Forman has practiced nursing for more than 30 years, and possesses intimate knowledge of the pros and cons of the profession. She addresses the quality—or the lack of thereof—in hospitals and the nursing profession as an insider, without assigning blame. This book addresses the need for improvement in the quality of nursing management and patient care.

The author emphasizes patient-centered care throughout the book, and provides practical approaches and suggestions for improvement. The language used in the book is simple and without widespread use of technical jargon. The critical factors pertaining to patient-centered include empathy, the three C’s (collaboration, cooperation and communication), effective labor relations, the need to bridge cultural and religious differences, and the role of personality traits in task assignment, among others. She employs these factors in her real-world examples.

There is one chapter dedicated to each of the critical factors containing several examples followed by meaningful discussions. The author provides practical and simple solutions of her own to the issues presented. Each chapter has an excellent summary. In the epilogue chapter, the author delves into matters such as leadership in practice, patient advocacy through safety, the difference between education and training in nursing, critical thinking skills and the current healthcare environment.

This book is a must-read for anyone looking to make quality and process improvements in hospitals, especially with respect to the nursing function. It will also be useful to academicians and doctoral students, healthcare professionals and administrators, and quality professionals that are involved with the world of healthcare.

Rangarajan Parthasarathy
Harvard, IL


Fables and the Art of Leadership: Applying the Wisdom of Mister Rogers to the Workplace

Ian I. Mitroff and Donna D. Mitroff, Palgrave MacMillan, 2012, 222 pp., $95 (book).

The authors of this book knew and worked with Fred Rogers for many years. With this book, they have concentrated his writings and television shows into seven key concepts: connect, concern, creativity, communication, consciousness, courage and community. While adults may deny it, the same questions they had as children persist throughout their lives. Rogers tried to help resolve those questions in a kind and gentle way.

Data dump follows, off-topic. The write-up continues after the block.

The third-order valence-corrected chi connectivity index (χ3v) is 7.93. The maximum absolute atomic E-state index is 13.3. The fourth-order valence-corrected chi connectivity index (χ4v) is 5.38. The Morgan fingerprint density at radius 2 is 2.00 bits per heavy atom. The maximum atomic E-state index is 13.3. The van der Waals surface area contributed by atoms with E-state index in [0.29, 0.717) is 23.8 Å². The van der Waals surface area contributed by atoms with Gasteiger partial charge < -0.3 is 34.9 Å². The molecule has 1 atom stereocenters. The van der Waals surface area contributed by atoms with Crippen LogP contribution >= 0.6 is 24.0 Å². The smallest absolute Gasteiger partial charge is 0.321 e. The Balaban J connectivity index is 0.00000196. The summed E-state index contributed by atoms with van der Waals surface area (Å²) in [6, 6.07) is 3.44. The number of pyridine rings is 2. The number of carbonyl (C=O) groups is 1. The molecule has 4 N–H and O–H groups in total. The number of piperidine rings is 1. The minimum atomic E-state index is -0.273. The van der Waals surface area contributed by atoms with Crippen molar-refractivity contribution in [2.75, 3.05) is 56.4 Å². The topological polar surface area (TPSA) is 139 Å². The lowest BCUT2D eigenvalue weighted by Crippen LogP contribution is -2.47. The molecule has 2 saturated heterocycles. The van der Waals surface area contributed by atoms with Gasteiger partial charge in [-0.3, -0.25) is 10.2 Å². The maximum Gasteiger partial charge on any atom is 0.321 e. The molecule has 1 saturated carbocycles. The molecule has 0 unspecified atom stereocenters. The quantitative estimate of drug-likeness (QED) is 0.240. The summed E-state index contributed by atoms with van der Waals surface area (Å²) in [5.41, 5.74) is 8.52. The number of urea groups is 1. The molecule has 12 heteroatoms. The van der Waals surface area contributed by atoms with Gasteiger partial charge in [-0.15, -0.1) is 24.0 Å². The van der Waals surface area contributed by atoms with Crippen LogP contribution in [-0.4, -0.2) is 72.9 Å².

What emerges from this book is a new vision of leadership, centering on five principles:

  • Everyone is a leader.
  • Lifelong self-discovery.
  • Love life and love what you do.
  • Communication is the heart of leadership.
  • To gain power, give it away.

The overarching theme of the book is that there is a desperate need to create improved organizations by promoting emotional health.

Each principle is illustrated with a carefully selected fable and quotes from Rogers’ life, writings and television show. At the end of each fable is a set of thought-provoking questions. During parts two and three, the authors use the Myers-Briggs personality types to explain why various types choose to respond to rules and situations in the ways they do. If you understand the response, you can affect it both before and after.

The focus areas are the authors’ and not Rogers’. They cover: life skills, conflict management styles, defense mechanisms, personality styles and types, crisis management and attachment.

If you enjoyed watching Rogers and learning from him as a child, you’ll enjoy this book. If you need a new way to think about leadership and organizational effectiveness, this is also a good choice for you.

Marc A. Feldman
Solvay Chemicals
Houston